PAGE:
Citing the lack of regulations in Rutherford County, members of the Public Safety Committee have decided to begin studying the need for adopting portions of the International Fire Code.
“Having fire codes will enhance providing protection for Rutherford County residents,” said Commissioner Gary Farley (Dist. 7), who served as assistant fire chief for the Murfreesboro Fire Department for more than 15 years before retiring in March 2011.
The codes will also help lower insurance premiums because new commercial and residential developments will have the proper infrastructure that is needed to combat fires, he said.
“Right now, we do not have any fire codes in place for unincorporated areas of Rutherford County,” Farley said. “This is an effort to save lives and property.”
The regulations are a part of standards set by the International Code Council, a nonprofit that has long been the go-to organization for government bodies in the process of developing standards for workplace, school and residential safety guidelines.
The organization comprises members who have experience in public safety, as well as the private sector.
If approved by the Rutherford County Commission, new developments and residential subdivisions would be required to have adequate water flow and pressure.
“Developers would be required to install big enough lines that could provide enough water pressure for fire hydrants,” Farley said. “We have got to fix this situation so that we can provide better infrastructure in the future for businesses and residential neighborhoods.”
The idea to study fire code regulations comes only a few months after the Tennessee General Assembly passed a bill, co-sponsored by Republican Sen. Jim Tracy, of Shelbyville, that prohibits how local governments are allowed to pass requirements for residential sprinkler systems in new developments.
Gov. Bill Haslam signed the bill into law before the 107th General Assembly adjourned in April, much to the chagrin of several public safety groups, including the Tennessee Fire Service Coalition.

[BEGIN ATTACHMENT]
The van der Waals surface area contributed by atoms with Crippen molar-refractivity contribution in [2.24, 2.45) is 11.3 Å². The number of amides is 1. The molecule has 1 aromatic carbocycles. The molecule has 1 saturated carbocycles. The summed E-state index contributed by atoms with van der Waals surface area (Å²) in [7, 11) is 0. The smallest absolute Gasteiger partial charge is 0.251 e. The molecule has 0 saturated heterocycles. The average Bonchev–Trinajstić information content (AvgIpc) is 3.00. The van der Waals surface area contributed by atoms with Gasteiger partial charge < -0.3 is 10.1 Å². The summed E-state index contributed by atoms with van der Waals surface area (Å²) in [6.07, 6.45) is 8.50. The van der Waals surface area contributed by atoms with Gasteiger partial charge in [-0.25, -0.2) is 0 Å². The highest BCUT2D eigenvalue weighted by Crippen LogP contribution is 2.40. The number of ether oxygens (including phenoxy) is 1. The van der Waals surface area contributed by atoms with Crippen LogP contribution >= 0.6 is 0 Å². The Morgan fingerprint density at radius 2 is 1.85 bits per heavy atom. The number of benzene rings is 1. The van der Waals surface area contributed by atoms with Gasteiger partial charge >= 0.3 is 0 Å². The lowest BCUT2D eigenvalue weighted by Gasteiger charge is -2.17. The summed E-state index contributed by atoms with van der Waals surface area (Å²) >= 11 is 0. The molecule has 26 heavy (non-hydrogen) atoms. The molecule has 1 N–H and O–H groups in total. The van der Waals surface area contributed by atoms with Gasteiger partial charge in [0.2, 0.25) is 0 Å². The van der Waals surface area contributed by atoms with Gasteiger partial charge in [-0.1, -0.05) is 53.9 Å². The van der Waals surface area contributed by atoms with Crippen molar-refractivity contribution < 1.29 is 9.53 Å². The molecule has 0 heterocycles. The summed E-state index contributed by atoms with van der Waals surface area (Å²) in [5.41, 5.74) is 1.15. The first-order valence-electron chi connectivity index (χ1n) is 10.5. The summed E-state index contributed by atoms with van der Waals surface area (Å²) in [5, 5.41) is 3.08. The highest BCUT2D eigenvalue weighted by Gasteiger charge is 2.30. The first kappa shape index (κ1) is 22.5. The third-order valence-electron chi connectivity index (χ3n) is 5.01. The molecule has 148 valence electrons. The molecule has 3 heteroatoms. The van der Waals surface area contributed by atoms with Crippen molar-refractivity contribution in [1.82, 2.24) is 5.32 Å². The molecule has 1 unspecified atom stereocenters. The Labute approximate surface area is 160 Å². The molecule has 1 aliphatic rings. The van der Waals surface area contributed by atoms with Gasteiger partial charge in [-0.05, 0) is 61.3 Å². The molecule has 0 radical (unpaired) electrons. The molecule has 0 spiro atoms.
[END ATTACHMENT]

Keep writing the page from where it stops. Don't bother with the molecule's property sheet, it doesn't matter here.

Specifically, the law states governing bodies may only adopt mandatory sprinkler requirements for one-family and two-family homes by ordinance or resolution upon a two-thirds vote after at least two readings at two separate meetings.
“We worked really hard last year to make it harder to require residential sprinklers,” said Mitzi Spann, chairwoman of Government Affairs for the Home Builders Association of Tennessee Inc. “Public notice must now be given to residents before a mandate could be considered.”
Because developers are already willing to put a sprinkler system in a home voluntarily, Spann said a local mandate is unnecessary.
“We do a lot to keep fire safety a priority,” she said. “So, more regulations would only drive up the cost of building homes more.”
However, the law does not place limits on regulating water flow and pressure – a fact Farley emphasized Friday during an interview.
“This is more of a fire hydrant issue,” Farley said, noting officials with the Rutherford County Fire Rescue have expressed concern over the accessibility of fire hydrants in some unincorporated areas.
“The provisions of the International Fire Code we are considering do not require residential sprinkler systems – nothing like that is on the table,” he said. “But, it could be used as an equivalency if the flow is not sufficient to provide enough water to fight fires in a subdivision.”